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National health systems

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National Health Systems

Table 1

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Level of Development

United States (High Income Country)

Somalia (Low Income Country)

Has a high school enrollment rate of 102 %

Has a low school enrollment of 32 %

Has an improved water source with 94 % of the rural population accessing clean water

Despite its improved water source, only 7 % of the rural population has an access to clean water

The country has a 17.6 tons per capita of C02 emissions

The country has CO2 emission rate of 0.1 (Metric tons per capita)

The life expectancy is estimated at 79 years at birth

The country has a life expectancy of 54 years at birth

The GNI of the country is at 50,120 per capita

The country has GNI per capita $150

Poverty Disparities and Health Outcomes (GINI Index)

The GINI index avails information regarding the school enrollment for measuring poverty levels. Thus, in Somalia, the GINI index indicates that there is a low school enrollment of 32 percent. This is particularly caused by poverty, which makes schools not available and parents not able to send their children to school. The United States has a high school enrollment rate of 102 percent attributed to good income distribution among its population. The GINI index also measures income distribution through checking on water distribution amongst the rural population. Somalia has an uneven distribution of resources, thus only 7 percent of its rural population has an access to clean water. This differs from the United States where 94 percent of its rural population has an easy access to clean water (Merson, Black & Mills, 2005). High CO2 emissions as indicated in the United States by GINI index prove that the country has many industries, which support income distribution amongst the population. A country that has low CO2 emissions does not have many industries. As a result, the population lacks employment opportunities and salary, which contributes to poverty. Thus, with a good income distribution or one, that has not deviated much from the Lorenz Curve, the United States is well placed to have good health outcomes as compared to Somalia (Merson, Black & Mills, 2005). This abounds from the fact that with good income distribution there will be effective healthcare service as compared to low-income distribution amongst the population. This explains why the United States has a higher life expectancy at birth than Somalia, which has a life expectancy of 54 at birth. Therefore, it can be concluded that in poverty disparities and health outcomes, the GINI index shows that the United States has a perfect equality while Somalia has perfect inequality as most the healthcare outcomes and poverty disparities reveal a GINI index of 100 (Merson, Black & Mills, 2005).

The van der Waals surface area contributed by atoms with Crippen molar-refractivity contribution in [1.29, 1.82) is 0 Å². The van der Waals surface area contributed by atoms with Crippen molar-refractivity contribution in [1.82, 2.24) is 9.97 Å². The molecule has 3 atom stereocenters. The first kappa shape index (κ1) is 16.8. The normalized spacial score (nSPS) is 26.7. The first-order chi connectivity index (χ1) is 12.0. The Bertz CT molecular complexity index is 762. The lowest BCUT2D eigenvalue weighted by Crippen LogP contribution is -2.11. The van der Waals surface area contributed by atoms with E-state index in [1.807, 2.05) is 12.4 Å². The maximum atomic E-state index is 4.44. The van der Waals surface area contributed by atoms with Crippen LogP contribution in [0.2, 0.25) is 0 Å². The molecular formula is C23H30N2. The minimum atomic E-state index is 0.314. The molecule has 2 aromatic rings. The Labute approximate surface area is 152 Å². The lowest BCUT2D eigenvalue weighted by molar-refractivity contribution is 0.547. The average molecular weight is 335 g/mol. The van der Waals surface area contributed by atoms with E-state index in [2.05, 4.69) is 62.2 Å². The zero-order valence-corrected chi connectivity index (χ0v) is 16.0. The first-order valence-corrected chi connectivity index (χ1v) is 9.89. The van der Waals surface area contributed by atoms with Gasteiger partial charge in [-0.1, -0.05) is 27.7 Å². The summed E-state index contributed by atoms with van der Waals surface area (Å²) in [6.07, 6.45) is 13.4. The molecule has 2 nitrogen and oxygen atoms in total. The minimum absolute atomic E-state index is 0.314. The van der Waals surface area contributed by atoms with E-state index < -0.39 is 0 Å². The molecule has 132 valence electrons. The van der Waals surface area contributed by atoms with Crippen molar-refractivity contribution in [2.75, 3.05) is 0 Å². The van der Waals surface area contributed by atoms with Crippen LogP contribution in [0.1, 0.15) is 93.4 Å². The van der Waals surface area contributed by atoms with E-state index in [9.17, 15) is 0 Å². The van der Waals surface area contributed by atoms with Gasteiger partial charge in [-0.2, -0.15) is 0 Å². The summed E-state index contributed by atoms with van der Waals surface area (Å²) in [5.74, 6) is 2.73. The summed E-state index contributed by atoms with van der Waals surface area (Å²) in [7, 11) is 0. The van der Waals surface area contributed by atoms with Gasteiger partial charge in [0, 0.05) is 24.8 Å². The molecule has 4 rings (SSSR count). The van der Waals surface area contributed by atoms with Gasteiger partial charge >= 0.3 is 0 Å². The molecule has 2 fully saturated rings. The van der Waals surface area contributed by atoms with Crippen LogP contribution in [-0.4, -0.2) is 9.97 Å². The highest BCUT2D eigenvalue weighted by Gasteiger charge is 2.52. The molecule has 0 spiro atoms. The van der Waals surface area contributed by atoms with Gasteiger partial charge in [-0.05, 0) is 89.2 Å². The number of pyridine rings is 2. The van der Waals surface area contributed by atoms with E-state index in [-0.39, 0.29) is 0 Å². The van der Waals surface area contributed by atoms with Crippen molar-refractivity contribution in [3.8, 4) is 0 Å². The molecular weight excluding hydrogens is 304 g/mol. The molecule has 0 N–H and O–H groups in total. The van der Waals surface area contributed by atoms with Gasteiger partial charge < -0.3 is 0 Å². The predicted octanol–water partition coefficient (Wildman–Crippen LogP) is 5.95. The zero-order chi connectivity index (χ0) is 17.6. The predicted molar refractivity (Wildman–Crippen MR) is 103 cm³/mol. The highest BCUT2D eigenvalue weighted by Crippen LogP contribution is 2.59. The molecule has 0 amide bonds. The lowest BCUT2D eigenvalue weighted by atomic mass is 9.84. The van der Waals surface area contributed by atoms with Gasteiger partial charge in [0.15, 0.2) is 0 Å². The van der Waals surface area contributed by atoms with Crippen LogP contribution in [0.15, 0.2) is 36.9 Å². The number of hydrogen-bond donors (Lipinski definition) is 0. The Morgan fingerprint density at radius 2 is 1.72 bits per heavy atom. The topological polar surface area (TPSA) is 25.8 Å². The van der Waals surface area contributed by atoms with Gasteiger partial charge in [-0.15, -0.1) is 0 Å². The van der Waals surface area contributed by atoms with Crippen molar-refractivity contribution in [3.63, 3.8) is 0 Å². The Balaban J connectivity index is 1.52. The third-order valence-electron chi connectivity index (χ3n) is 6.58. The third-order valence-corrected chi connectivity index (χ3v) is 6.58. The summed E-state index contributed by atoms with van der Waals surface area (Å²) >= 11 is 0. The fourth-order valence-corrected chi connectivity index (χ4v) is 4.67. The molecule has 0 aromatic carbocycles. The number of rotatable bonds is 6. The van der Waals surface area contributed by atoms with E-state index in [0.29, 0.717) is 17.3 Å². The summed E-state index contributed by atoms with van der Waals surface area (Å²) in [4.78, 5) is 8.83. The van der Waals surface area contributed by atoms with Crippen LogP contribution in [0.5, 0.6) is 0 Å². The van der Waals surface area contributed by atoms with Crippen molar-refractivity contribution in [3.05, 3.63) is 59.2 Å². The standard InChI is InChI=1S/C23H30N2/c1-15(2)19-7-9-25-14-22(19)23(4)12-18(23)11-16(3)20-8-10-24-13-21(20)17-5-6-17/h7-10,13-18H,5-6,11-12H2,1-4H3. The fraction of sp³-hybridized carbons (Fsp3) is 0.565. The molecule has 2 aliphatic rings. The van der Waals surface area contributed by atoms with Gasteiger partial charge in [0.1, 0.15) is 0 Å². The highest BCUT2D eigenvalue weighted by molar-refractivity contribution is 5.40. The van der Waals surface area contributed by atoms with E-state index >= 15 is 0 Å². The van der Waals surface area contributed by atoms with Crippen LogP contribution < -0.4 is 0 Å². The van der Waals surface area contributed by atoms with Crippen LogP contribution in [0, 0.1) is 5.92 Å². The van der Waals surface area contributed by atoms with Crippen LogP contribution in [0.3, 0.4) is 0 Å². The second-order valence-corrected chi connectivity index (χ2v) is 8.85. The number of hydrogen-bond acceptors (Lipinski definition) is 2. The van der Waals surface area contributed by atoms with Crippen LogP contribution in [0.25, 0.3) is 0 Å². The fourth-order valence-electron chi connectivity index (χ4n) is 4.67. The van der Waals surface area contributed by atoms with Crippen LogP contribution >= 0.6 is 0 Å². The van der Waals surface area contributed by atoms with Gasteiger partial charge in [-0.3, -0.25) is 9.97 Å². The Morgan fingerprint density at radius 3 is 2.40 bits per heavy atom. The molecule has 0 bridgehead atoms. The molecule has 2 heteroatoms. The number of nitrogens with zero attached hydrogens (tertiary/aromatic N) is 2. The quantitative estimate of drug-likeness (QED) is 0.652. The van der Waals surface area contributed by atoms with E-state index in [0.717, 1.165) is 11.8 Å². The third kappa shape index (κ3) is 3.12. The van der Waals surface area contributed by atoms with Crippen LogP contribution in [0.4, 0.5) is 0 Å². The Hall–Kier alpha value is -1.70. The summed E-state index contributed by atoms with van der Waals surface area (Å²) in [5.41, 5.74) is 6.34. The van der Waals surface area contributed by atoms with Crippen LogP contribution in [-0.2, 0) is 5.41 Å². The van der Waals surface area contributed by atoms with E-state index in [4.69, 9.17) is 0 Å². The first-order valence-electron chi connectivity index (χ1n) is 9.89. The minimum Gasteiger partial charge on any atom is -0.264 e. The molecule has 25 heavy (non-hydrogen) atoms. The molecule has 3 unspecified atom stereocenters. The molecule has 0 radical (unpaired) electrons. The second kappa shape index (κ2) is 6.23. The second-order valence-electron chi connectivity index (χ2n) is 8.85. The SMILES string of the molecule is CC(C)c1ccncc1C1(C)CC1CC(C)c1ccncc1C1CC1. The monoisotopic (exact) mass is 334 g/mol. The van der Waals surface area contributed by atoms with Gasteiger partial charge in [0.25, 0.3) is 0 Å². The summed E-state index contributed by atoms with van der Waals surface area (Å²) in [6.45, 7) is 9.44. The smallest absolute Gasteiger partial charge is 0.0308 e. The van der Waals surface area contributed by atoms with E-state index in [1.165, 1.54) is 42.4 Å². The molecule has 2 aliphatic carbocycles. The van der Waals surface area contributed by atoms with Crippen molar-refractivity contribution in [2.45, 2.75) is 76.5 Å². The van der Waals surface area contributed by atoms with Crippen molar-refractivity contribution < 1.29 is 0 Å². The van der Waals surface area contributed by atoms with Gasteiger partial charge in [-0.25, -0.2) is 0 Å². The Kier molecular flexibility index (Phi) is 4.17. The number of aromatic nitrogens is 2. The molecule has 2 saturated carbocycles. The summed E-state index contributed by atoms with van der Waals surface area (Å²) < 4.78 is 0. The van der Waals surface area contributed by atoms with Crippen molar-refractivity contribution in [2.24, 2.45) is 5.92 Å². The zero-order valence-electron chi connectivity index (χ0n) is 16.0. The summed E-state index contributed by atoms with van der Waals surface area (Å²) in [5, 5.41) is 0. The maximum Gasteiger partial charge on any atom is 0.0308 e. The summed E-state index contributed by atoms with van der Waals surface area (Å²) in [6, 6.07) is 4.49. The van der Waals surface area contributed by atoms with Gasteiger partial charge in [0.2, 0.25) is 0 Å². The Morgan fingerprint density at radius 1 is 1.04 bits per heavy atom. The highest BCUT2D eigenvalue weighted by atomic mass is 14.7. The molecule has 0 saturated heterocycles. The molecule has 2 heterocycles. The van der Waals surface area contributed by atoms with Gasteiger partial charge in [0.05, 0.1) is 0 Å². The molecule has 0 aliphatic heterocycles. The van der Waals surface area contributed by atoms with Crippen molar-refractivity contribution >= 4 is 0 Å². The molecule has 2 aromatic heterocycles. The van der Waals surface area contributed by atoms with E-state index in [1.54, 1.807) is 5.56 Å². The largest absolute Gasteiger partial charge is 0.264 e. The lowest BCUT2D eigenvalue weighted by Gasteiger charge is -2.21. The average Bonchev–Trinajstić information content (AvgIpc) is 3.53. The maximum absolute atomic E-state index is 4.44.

Non-Communicable Diseases in the United States and Somalia